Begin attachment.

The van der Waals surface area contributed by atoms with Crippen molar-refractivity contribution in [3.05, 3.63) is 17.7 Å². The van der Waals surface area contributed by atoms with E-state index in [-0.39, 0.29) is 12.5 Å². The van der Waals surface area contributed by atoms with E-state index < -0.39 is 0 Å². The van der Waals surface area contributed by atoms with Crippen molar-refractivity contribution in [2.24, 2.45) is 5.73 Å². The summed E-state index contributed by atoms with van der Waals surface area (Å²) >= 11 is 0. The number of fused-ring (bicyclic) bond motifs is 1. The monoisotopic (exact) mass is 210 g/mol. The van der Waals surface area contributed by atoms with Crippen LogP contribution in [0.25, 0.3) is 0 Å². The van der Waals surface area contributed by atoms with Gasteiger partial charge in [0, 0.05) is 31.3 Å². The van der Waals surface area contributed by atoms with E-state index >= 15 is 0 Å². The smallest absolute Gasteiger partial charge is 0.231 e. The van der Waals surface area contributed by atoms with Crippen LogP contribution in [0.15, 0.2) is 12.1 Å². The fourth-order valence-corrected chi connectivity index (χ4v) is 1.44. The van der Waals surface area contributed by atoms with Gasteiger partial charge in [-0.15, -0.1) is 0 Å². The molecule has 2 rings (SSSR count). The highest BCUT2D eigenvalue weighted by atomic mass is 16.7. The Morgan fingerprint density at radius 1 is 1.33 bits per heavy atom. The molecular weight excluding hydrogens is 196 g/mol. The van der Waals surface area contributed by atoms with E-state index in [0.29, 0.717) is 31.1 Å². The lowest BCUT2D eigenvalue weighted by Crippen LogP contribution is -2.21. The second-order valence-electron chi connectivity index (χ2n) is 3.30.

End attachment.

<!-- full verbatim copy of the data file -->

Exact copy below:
The van der Waals surface area contributed by atoms with Crippen molar-refractivity contribution in [3.05, 3.63) is 17.7 Å². The van der Waals surface area contributed by atoms with E-state index in [-0.39, 0.29) is 12.5 Å². The van der Waals surface area contributed by atoms with E-state index < -0.39 is 0 Å². The van der Waals surface area contributed by atoms with Crippen molar-refractivity contribution in [2.24, 2.45) is 5.73 Å². The summed E-state index contributed by atoms with van der Waals surface area (Å²) >= 11 is 0. The number of fused-ring (bicyclic) bond motifs is 1. The monoisotopic (exact) mass is 210 g/mol. The van der Waals surface area contributed by atoms with Crippen LogP contribution in [0.25, 0.3) is 0 Å². The van der Waals surface area contributed by atoms with Gasteiger partial charge in [0, 0.05) is 31.3 Å². The van der Waals surface area contributed by atoms with E-state index >= 15 is 0 Å². The smallest absolute Gasteiger partial charge is 0.231 e. The van der Waals surface area contributed by atoms with Crippen LogP contribution in [0.15, 0.2) is 12.1 Å². The fourth-order valence-corrected chi connectivity index (χ4v) is 1.44. The van der Waals surface area contributed by atoms with Gasteiger partial charge in [-0.15, -0.1) is 0 Å². The molecule has 2 rings (SSSR count). The highest BCUT2D eigenvalue weighted by atomic mass is 16.7. The Morgan fingerprint density at radius 1 is 1.33 bits per heavy atom. The molecular weight excluding hydrogens is 196 g/mol. The van der Waals surface area contributed by atoms with E-state index in [0.29, 0.717) is 31.1 Å². The lowest BCUT2D eigenvalue weighted by Crippen LogP contribution is -2.21. The second-order valence-electron chi connectivity index (χ2n) is 3.30.